Earlier this spring I had some drastic work done on one of my garden beds. It was so overgrown with crabgrass (aka devil grass, to me) that I paid to have a landscaping crew come out, remove the top six inches of soil and replace it with landscaping topsoil. As a result, I was expecting to lose some herbs in that bed that usually self-sowed from year to year. Imagine my delight to discover they had outwitted me and managed to set seed in a rather inhospitable section of my garden.
The picture I have attached to this post shows two volunteer herbs. The larger one is catnip, the herb I thought was lost for good. The second smaller herb is Genovese basil, which found its way here courtesy of the winds that blow from my front gardens, across the driveway to this unlikely spot. Despite all the odds these two seeds landed safe and sound in a rather odd spot right next to the high traffic walkway between the driveway and the kitchen door. Needless to say, I plan to move them at my next opportunity to a better location.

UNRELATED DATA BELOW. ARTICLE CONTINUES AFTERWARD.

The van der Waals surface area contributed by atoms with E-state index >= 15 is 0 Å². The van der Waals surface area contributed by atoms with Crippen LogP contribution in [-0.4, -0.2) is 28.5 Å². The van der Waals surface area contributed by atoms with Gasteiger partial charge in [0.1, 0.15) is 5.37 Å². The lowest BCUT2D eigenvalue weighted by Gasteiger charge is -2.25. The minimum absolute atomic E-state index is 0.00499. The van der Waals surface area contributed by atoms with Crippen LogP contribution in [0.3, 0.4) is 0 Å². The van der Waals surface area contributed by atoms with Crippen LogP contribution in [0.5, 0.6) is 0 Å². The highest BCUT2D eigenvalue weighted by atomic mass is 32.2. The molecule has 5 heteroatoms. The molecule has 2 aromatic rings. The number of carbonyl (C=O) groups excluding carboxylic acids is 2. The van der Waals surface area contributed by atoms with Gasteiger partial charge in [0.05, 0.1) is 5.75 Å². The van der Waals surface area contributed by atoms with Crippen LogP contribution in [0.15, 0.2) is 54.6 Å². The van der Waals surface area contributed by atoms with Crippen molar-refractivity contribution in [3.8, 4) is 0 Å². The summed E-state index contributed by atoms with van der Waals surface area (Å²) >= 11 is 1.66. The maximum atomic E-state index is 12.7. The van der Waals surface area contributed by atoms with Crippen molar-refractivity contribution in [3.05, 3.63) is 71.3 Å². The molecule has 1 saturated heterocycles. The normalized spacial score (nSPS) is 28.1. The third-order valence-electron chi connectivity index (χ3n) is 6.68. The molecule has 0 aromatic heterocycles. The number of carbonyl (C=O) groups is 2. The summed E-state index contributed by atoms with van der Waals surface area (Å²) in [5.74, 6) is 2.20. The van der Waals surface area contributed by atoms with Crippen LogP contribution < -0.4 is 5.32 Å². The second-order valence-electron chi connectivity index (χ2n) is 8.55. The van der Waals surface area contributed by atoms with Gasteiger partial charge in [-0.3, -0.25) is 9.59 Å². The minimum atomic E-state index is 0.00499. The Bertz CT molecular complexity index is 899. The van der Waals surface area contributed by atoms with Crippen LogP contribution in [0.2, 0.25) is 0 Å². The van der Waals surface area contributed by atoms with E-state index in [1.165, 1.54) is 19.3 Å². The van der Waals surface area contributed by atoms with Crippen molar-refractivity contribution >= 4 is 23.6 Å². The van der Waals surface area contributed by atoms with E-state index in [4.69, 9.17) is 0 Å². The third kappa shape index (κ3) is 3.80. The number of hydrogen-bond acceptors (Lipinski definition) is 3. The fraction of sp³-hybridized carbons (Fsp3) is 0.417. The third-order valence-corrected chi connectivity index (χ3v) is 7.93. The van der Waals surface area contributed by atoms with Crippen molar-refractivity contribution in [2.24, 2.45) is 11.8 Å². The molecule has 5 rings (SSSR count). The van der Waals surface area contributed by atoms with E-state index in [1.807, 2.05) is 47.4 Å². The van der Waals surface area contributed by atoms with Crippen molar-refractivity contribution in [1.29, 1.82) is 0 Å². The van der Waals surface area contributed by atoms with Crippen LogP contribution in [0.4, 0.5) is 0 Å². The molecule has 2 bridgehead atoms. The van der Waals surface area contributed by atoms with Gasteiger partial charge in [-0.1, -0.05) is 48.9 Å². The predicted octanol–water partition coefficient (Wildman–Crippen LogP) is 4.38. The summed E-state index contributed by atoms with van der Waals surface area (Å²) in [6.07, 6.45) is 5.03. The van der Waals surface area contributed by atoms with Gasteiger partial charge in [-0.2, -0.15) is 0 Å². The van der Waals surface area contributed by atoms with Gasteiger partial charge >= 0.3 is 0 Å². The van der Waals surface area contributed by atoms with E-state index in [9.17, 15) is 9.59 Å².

So why am I showing you this rather unattractive photo of awfully small herbs? It is to illustrate what I like to call the persistence of life. I am regularly amazed at how seeds and roots manage to appear in oddball spots. Cracks in parking lots, walkways, and walls are fair game for new life to sprout. Seeing it puts a smile on my face every time. It also makes me take more care when I am in the garden weeding. What looks like an unwanted visitor may be a seed that has simply lost its way. Next time you’re in the garden keep a sharp eye out for volunteers. Even if you have no immediate need of them, perhaps a neighbor might like a surprise gift. Pass on the herb and you might plant another smile as well.